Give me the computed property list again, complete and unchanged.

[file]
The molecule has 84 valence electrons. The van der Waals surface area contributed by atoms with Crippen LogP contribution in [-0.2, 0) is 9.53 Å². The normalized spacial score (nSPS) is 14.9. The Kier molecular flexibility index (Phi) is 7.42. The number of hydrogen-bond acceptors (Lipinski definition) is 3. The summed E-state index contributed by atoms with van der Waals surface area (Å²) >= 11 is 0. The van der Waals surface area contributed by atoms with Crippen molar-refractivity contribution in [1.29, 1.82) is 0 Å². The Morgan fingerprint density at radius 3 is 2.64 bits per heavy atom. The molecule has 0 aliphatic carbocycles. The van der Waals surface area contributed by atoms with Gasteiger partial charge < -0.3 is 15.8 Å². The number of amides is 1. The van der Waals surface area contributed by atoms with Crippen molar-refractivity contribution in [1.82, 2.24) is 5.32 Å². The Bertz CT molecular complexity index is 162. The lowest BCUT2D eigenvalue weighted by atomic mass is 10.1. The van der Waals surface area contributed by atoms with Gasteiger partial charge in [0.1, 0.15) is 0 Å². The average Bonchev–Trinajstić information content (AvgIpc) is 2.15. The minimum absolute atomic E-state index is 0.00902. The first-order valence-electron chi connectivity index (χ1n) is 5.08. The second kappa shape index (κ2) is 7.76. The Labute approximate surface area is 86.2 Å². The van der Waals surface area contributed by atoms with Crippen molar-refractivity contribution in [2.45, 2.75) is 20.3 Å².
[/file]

The molecule has 84 valence electrons. The van der Waals surface area contributed by atoms with Crippen LogP contribution in [-0.2, 0) is 9.53 Å². The normalized spacial score (nSPS) is 14.9. The Kier molecular flexibility index (Phi) is 7.42. The number of hydrogen-bond acceptors (Lipinski definition) is 3. The summed E-state index contributed by atoms with van der Waals surface area (Å²) >= 11 is 0. The van der Waals surface area contributed by atoms with Crippen molar-refractivity contribution in [1.29, 1.82) is 0 Å². The Morgan fingerprint density at radius 3 is 2.64 bits per heavy atom. The molecule has 0 aliphatic carbocycles. The van der Waals surface area contributed by atoms with Gasteiger partial charge < -0.3 is 15.8 Å². The number of amides is 1. The van der Waals surface area contributed by atoms with Crippen molar-refractivity contribution in [1.82, 2.24) is 5.32 Å². The Bertz CT molecular complexity index is 162. The lowest BCUT2D eigenvalue weighted by atomic mass is 10.1. The van der Waals surface area contributed by atoms with Gasteiger partial charge in [0.1, 0.15) is 0 Å². The average Bonchev–Trinajstić information content (AvgIpc) is 2.15. The minimum absolute atomic E-state index is 0.00902. The first-order valence-electron chi connectivity index (χ1n) is 5.08. The second kappa shape index (κ2) is 7.76. The Labute approximate surface area is 86.2 Å². The van der Waals surface area contributed by atoms with Crippen molar-refractivity contribution in [2.45, 2.75) is 20.3 Å².